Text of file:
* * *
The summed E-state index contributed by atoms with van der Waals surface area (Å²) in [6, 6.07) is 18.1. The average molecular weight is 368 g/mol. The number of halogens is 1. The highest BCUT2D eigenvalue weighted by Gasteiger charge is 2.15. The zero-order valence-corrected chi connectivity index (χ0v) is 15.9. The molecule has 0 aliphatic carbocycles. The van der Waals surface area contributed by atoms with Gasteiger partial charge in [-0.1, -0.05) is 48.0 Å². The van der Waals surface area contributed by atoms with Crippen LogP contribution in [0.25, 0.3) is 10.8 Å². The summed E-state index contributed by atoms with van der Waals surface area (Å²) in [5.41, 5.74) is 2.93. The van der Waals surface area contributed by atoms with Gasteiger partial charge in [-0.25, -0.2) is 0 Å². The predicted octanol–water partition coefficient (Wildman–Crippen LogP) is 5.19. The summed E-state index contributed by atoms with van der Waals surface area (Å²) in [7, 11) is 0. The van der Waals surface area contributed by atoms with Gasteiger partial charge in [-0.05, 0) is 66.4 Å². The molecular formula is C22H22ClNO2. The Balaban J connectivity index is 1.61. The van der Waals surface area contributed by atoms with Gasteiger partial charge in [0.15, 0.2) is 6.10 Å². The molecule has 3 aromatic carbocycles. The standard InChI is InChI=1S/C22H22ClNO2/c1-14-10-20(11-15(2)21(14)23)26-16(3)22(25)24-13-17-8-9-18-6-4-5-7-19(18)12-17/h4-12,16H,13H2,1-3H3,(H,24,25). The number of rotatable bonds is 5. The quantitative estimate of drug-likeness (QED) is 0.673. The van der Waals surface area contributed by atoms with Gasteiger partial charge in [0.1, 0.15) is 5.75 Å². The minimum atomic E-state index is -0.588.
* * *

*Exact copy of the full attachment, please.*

The summed E-state index contributed by atoms with van der Waals surface area (Å²) in [6, 6.07) is 18.1. The average molecular weight is 368 g/mol. The number of halogens is 1. The highest BCUT2D eigenvalue weighted by Gasteiger charge is 2.15. The zero-order valence-corrected chi connectivity index (χ0v) is 15.9. The molecule has 0 aliphatic carbocycles. The van der Waals surface area contributed by atoms with Gasteiger partial charge in [-0.1, -0.05) is 48.0 Å². The van der Waals surface area contributed by atoms with Crippen LogP contribution in [0.25, 0.3) is 10.8 Å². The summed E-state index contributed by atoms with van der Waals surface area (Å²) in [5.41, 5.74) is 2.93. The van der Waals surface area contributed by atoms with Gasteiger partial charge in [-0.25, -0.2) is 0 Å². The predicted octanol–water partition coefficient (Wildman–Crippen LogP) is 5.19. The summed E-state index contributed by atoms with van der Waals surface area (Å²) in [7, 11) is 0. The van der Waals surface area contributed by atoms with Gasteiger partial charge in [-0.05, 0) is 66.4 Å². The molecular formula is C22H22ClNO2. The Balaban J connectivity index is 1.61. The van der Waals surface area contributed by atoms with Gasteiger partial charge in [0.15, 0.2) is 6.10 Å². The molecule has 3 aromatic carbocycles. The standard InChI is InChI=1S/C22H22ClNO2/c1-14-10-20(11-15(2)21(14)23)26-16(3)22(25)24-13-17-8-9-18-6-4-5-7-19(18)12-17/h4-12,16H,13H2,1-3H3,(H,24,25). The number of rotatable bonds is 5. The quantitative estimate of drug-likeness (QED) is 0.673. The van der Waals surface area contributed by atoms with Gasteiger partial charge in [0.1, 0.15) is 5.75 Å². The minimum atomic E-state index is -0.588.